Tuesday, 26 April 2011

The Wisdom of Crowds

D’yer know what I might do?

I think I’ll go to the Japanese restaurant in town with a group of friends, order some sushi and then as the waiters bring it out we’ll start chanting ‘Tsunami! Tsunami! Tsunami!’

What?

Too soon?

Now let me make something very clear before I continue, this is not something I would ever take part in or ever have any inclination to do but by the same token, it’s something I have sat back and watched people indulge in without ever once having the courage to call them out.

Allow me to explain.

I have sat in a football crowd amongst people singing ‘Bradford City’s burning down’ to the tune of ‘London’s Burning’ and while I didn’t join in, I didn’t say anything either.

I have also been in a crowd who delighted in singing ‘Who’s that dying on the runway…’ to the away Manchester United support and once again, said nothing.

I have witnessed Manchester City fans constantly refer to their neighbours as ‘Munichs’ and write it off as ‘banter’. I have heard Manchester United fans justify themselves singing ‘Murderers’ at Liverpool fans as apparently one human tragedy doesn’t stack up against another. I have watched clubs taunt Leeds United with Turkish shirts & ‘Istanbul’ chants.

I have watched all this and just stood by.

If I saw someone screaming ‘nigger’ at a black man, I would step in and in certain circumstances I would be among several people looking to chin the perpetrator. I’m not advocating violence but illustrating the anger racism rightly creates. It is a destructive force than only serves a slave to negativity and football worked that out. Utter a racist term at a game and watch a sea of high visibility vests descend upon you like angry moths to a racist flame. It is the way things should be.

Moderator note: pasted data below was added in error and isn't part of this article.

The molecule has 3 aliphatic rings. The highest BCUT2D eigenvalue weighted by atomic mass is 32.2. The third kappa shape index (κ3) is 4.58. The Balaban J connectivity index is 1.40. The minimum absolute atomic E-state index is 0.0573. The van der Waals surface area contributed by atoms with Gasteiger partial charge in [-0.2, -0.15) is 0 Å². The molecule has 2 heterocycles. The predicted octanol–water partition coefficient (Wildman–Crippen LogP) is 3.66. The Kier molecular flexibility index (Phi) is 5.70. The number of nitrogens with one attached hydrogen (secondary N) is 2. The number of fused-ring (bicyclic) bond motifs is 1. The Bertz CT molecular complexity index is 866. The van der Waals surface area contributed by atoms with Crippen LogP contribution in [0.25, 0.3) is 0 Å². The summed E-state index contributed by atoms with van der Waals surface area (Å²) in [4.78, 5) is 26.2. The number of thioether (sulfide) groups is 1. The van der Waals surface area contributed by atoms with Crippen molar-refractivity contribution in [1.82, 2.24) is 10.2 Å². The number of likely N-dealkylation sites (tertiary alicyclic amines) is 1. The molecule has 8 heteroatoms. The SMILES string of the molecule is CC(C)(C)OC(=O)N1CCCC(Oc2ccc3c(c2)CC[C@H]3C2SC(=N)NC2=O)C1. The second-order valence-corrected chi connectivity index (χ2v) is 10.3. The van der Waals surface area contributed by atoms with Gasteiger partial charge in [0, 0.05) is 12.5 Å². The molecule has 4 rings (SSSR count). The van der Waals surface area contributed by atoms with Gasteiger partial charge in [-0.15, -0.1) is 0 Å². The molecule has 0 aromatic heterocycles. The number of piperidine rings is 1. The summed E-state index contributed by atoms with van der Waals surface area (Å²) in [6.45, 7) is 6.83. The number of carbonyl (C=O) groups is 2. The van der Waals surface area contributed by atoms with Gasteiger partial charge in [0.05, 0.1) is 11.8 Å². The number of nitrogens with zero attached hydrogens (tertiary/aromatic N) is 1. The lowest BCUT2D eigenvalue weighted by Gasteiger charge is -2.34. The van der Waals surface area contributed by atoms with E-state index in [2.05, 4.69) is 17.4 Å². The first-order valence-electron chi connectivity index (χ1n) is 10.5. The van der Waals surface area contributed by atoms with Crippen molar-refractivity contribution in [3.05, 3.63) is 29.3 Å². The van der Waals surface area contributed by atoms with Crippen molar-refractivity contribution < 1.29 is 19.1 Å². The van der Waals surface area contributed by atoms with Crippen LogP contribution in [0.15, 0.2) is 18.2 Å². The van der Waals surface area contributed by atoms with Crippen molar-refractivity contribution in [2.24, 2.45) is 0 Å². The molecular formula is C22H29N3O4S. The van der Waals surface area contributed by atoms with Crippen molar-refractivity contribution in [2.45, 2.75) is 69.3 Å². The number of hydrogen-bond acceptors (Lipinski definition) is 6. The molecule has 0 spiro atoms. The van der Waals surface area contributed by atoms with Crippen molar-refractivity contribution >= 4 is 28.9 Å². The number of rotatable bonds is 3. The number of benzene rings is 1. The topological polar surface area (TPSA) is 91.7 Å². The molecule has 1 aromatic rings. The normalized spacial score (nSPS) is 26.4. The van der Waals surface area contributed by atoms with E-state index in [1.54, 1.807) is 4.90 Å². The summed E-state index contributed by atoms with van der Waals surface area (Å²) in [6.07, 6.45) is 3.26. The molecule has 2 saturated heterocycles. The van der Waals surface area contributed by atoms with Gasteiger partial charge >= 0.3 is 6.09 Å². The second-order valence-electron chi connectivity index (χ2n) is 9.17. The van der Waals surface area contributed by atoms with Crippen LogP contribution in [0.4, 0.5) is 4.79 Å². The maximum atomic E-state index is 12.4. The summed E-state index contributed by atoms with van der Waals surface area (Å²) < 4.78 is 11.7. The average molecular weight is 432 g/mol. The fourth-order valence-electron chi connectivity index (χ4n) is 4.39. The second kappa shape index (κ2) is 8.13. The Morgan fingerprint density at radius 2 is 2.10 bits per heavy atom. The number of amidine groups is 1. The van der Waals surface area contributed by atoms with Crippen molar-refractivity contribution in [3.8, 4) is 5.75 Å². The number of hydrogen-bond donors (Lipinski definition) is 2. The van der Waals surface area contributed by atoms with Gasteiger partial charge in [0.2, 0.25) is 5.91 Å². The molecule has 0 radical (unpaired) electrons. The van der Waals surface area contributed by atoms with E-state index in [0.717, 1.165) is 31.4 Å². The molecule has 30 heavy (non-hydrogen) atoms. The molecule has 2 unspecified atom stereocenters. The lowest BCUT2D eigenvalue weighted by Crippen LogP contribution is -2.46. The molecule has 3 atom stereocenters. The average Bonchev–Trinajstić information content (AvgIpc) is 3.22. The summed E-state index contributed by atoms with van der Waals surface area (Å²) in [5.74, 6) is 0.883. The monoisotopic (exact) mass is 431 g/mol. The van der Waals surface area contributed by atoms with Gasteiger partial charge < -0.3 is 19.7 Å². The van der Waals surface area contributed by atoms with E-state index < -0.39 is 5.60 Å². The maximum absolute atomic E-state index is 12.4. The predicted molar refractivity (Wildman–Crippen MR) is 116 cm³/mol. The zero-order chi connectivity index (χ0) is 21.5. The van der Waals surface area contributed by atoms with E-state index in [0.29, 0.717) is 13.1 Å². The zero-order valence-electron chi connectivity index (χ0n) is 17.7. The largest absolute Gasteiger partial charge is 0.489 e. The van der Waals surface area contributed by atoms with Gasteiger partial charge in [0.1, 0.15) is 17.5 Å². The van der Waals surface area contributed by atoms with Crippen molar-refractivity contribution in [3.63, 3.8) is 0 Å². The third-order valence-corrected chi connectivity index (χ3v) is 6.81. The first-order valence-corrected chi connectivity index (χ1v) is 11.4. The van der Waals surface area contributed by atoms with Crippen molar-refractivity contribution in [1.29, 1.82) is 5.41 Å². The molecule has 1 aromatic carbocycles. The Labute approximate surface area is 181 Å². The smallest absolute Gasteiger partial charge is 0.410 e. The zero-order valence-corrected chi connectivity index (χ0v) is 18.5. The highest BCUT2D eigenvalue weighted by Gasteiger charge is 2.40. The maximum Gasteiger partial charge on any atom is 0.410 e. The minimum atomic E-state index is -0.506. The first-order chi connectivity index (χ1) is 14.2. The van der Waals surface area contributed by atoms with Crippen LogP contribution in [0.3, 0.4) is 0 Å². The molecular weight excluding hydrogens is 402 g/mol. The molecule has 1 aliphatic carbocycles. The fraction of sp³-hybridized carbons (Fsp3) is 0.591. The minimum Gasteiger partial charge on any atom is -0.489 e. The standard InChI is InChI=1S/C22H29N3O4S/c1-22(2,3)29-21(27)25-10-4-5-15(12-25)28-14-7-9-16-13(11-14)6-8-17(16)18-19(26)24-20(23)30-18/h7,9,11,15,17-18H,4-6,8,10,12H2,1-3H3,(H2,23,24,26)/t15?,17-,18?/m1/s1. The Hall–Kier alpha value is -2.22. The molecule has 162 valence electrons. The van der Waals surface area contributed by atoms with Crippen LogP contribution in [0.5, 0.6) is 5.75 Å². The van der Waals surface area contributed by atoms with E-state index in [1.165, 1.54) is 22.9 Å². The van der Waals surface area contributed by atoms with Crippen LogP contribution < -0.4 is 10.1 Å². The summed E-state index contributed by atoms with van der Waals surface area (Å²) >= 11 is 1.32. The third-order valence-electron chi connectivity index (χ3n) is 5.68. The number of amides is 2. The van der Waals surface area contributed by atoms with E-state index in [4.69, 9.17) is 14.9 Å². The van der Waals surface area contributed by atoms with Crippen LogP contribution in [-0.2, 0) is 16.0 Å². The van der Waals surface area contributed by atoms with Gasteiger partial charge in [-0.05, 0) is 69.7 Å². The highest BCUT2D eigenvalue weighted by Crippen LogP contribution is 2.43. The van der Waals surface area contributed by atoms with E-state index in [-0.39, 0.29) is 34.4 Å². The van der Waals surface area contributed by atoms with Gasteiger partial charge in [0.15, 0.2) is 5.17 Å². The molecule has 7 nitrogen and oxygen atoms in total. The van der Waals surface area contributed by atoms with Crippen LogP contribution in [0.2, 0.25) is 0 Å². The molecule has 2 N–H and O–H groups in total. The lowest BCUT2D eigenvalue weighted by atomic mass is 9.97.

But delighting in death is fine.

Isn’t it?

Iain Macintosh wrote on this subject in a far more erudite and intelligent way then I ever could here. Human tragedy can’t and shouldn’t be measured. No one stadium disaster, murder or accident is ‘better’ than any other. No one horrific moment of violence is okay because another occurred in a slightly different manner. We wouldn’t compare the Boxing Day Tsunami of 2004 with this year’s Japanese earthquake and delight in the fact that Indonesia was less prepared than Japan so deserved it more. It’s abhorrent to even think in such a manner.

But the same people who would be appalled at such a suggestion will also gladly make themselves into an aeroplane if their club faces German opposition.

Football is a game of passion and none of us would ever want that passion removed. The atmosphere at a big game is unlike anything you can ever experience elsewhere and is what keeps us coming back for more. However the time has come to draw a line and say supporting your team doesn’t mean delighting in another’s tragedy. Just as football eradicated racism like a disease, so now must these chants and attitudes also be removed from the game.

And that’s where I come in.

I’m not going to stand by anymore. If I hear someone revel in the death of a group of football fans - no matter how large or small, no matter why, how or where they died - I’m going to voice my disapproval. The time has come to take action, the wisdom of a crowd it seems is not always to be trusted.

The clubs themselves have a part to play but as ever, they will only bow to an idea when they are certain the greater mass of their supporters agree.

It is up to us to say ‘no’ yet again.

I know it looks like a mountainous task but if you asked Cyrille Regis if he ever thought we could reach the level of intolerance of racism we now enjoy when he received a bullet through the post accompanied with a death threat, he would have said no. It was only when the fans realised the madness and hypocrisy of their own actions that the game as a whole reacted. It proved football can heal itself.

And the situation is coming to a head right now, in grounds the length and breadth of the land.

The point I’m trying to make in my clumsy and slightly angered way is these chants aren’t about a football club or a rivalry, at their core they’re about the people who lost their lives and didn’t deserve to. It can’t and shouldn’t be tolerated. Just as you wouldn’t mock death on these scales in any other walk of life, I now urge you to make the stand the game needs us to make to eliminate this morbid delight forever.